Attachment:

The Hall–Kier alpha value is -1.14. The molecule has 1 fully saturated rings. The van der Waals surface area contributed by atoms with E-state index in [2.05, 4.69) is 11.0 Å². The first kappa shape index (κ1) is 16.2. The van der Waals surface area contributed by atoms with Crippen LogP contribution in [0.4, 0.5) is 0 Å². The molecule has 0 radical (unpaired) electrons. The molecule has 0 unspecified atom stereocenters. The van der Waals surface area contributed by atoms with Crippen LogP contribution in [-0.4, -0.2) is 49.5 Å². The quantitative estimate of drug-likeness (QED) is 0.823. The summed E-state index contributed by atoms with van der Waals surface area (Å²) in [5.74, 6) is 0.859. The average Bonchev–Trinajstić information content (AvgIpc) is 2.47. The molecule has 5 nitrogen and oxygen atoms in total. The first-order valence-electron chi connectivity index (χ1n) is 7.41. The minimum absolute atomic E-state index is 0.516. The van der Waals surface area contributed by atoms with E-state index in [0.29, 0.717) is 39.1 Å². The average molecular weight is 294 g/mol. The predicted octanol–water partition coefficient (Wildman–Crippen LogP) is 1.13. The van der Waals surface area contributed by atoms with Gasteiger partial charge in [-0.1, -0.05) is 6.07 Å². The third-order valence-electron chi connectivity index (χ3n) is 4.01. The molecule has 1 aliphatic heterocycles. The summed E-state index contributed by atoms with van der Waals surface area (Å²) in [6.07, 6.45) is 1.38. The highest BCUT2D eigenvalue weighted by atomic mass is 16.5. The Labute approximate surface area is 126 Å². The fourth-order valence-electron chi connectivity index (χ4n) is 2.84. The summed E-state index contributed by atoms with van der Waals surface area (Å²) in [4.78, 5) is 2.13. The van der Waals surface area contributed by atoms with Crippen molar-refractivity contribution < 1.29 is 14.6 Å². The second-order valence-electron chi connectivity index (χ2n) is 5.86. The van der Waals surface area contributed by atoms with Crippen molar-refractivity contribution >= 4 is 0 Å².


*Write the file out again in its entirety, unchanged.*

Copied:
The Hall–Kier alpha value is -1.14. The molecule has 1 fully saturated rings. The van der Waals surface area contributed by atoms with E-state index in [2.05, 4.69) is 11.0 Å². The first kappa shape index (κ1) is 16.2. The van der Waals surface area contributed by atoms with Crippen LogP contribution in [0.4, 0.5) is 0 Å². The molecule has 0 radical (unpaired) electrons. The molecule has 0 unspecified atom stereocenters. The van der Waals surface area contributed by atoms with Crippen LogP contribution in [-0.4, -0.2) is 49.5 Å². The quantitative estimate of drug-likeness (QED) is 0.823. The summed E-state index contributed by atoms with van der Waals surface area (Å²) in [5.74, 6) is 0.859. The average Bonchev–Trinajstić information content (AvgIpc) is 2.47. The molecule has 5 nitrogen and oxygen atoms in total. The first-order valence-electron chi connectivity index (χ1n) is 7.41. The minimum absolute atomic E-state index is 0.516. The van der Waals surface area contributed by atoms with E-state index in [0.29, 0.717) is 39.1 Å². The average molecular weight is 294 g/mol. The predicted octanol–water partition coefficient (Wildman–Crippen LogP) is 1.13. The van der Waals surface area contributed by atoms with Gasteiger partial charge in [-0.1, -0.05) is 6.07 Å². The third-order valence-electron chi connectivity index (χ3n) is 4.01. The molecule has 1 aliphatic heterocycles. The summed E-state index contributed by atoms with van der Waals surface area (Å²) in [6.07, 6.45) is 1.38. The highest BCUT2D eigenvalue weighted by atomic mass is 16.5. The Labute approximate surface area is 126 Å². The fourth-order valence-electron chi connectivity index (χ4n) is 2.84. The summed E-state index contributed by atoms with van der Waals surface area (Å²) in [4.78, 5) is 2.13. The van der Waals surface area contributed by atoms with Crippen molar-refractivity contribution < 1.29 is 14.6 Å². The second-order valence-electron chi connectivity index (χ2n) is 5.86. The van der Waals surface area contributed by atoms with Crippen molar-refractivity contribution >= 4 is 0 Å².